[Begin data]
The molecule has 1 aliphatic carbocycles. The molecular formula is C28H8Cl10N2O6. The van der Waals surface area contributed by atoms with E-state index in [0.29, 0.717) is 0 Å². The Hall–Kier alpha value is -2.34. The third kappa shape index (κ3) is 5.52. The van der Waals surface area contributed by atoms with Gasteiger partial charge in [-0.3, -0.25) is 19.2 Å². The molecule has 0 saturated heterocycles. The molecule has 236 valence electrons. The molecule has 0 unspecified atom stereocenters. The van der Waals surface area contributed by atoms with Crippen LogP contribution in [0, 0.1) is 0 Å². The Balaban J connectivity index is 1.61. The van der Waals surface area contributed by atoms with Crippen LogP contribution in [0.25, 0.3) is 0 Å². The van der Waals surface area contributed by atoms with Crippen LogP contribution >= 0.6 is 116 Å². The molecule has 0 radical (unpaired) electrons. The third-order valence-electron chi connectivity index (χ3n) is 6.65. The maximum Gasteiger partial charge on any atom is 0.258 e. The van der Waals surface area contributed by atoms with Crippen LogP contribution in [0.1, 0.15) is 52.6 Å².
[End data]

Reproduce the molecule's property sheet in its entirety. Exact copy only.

The molecule has 1 aliphatic carbocycles. The molecular formula is C28H8Cl10N2O6. The van der Waals surface area contributed by atoms with E-state index in [0.29, 0.717) is 0 Å². The Hall–Kier alpha value is -2.34. The third kappa shape index (κ3) is 5.52. The van der Waals surface area contributed by atoms with Gasteiger partial charge in [-0.3, -0.25) is 19.2 Å². The molecule has 0 saturated heterocycles. The molecule has 236 valence electrons. The molecule has 0 unspecified atom stereocenters. The van der Waals surface area contributed by atoms with Crippen LogP contribution in [0, 0.1) is 0 Å². The Balaban J connectivity index is 1.61. The van der Waals surface area contributed by atoms with Crippen LogP contribution in [0.25, 0.3) is 0 Å². The van der Waals surface area contributed by atoms with Crippen LogP contribution >= 0.6 is 116 Å². The molecule has 0 radical (unpaired) electrons. The third-order valence-electron chi connectivity index (χ3n) is 6.65. The maximum Gasteiger partial charge on any atom is 0.258 e. The van der Waals surface area contributed by atoms with Crippen LogP contribution in [0.1, 0.15) is 52.6 Å².